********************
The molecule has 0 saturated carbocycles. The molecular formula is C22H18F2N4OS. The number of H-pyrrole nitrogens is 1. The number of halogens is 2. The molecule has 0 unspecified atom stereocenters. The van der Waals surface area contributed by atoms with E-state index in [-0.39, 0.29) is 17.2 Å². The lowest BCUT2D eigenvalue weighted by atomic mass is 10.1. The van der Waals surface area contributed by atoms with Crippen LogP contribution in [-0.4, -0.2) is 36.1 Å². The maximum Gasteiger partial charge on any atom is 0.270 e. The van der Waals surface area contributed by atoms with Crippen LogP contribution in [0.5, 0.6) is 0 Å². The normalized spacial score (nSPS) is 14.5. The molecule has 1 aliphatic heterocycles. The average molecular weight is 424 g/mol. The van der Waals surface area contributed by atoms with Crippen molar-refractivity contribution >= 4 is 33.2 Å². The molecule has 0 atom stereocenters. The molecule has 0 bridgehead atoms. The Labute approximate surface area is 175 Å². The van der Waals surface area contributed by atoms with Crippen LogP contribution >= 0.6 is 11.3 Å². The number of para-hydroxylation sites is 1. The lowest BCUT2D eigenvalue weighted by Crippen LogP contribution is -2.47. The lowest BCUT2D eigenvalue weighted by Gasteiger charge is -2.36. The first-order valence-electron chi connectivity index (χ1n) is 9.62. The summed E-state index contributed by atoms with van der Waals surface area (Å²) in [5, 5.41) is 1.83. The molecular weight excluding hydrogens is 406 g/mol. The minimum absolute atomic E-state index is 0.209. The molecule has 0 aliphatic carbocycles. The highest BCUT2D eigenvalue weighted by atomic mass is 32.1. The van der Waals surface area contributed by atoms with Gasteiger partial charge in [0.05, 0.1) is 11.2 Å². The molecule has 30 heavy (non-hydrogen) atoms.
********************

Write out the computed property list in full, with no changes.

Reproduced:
The molecule has 0 saturated carbocycles. The molecular formula is C22H18F2N4OS. The number of H-pyrrole nitrogens is 1. The number of halogens is 2. The molecule has 0 unspecified atom stereocenters. The van der Waals surface area contributed by atoms with E-state index in [-0.39, 0.29) is 17.2 Å². The lowest BCUT2D eigenvalue weighted by atomic mass is 10.1. The van der Waals surface area contributed by atoms with Crippen LogP contribution in [-0.4, -0.2) is 36.1 Å². The maximum Gasteiger partial charge on any atom is 0.270 e. The van der Waals surface area contributed by atoms with Crippen LogP contribution in [0.5, 0.6) is 0 Å². The normalized spacial score (nSPS) is 14.5. The molecule has 1 aliphatic heterocycles. The average molecular weight is 424 g/mol. The van der Waals surface area contributed by atoms with Crippen molar-refractivity contribution >= 4 is 33.2 Å². The molecule has 0 atom stereocenters. The molecule has 0 bridgehead atoms. The Labute approximate surface area is 175 Å². The van der Waals surface area contributed by atoms with Crippen LogP contribution >= 0.6 is 11.3 Å². The number of para-hydroxylation sites is 1. The lowest BCUT2D eigenvalue weighted by Crippen LogP contribution is -2.47. The lowest BCUT2D eigenvalue weighted by Gasteiger charge is -2.36. The first-order valence-electron chi connectivity index (χ1n) is 9.62. The summed E-state index contributed by atoms with van der Waals surface area (Å²) in [5, 5.41) is 1.83. The molecular weight excluding hydrogens is 406 g/mol. The minimum absolute atomic E-state index is 0.209. The molecule has 0 aliphatic carbocycles. The highest BCUT2D eigenvalue weighted by atomic mass is 32.1. The van der Waals surface area contributed by atoms with Gasteiger partial charge in [0.05, 0.1) is 11.2 Å². The molecule has 30 heavy (non-hydrogen) atoms.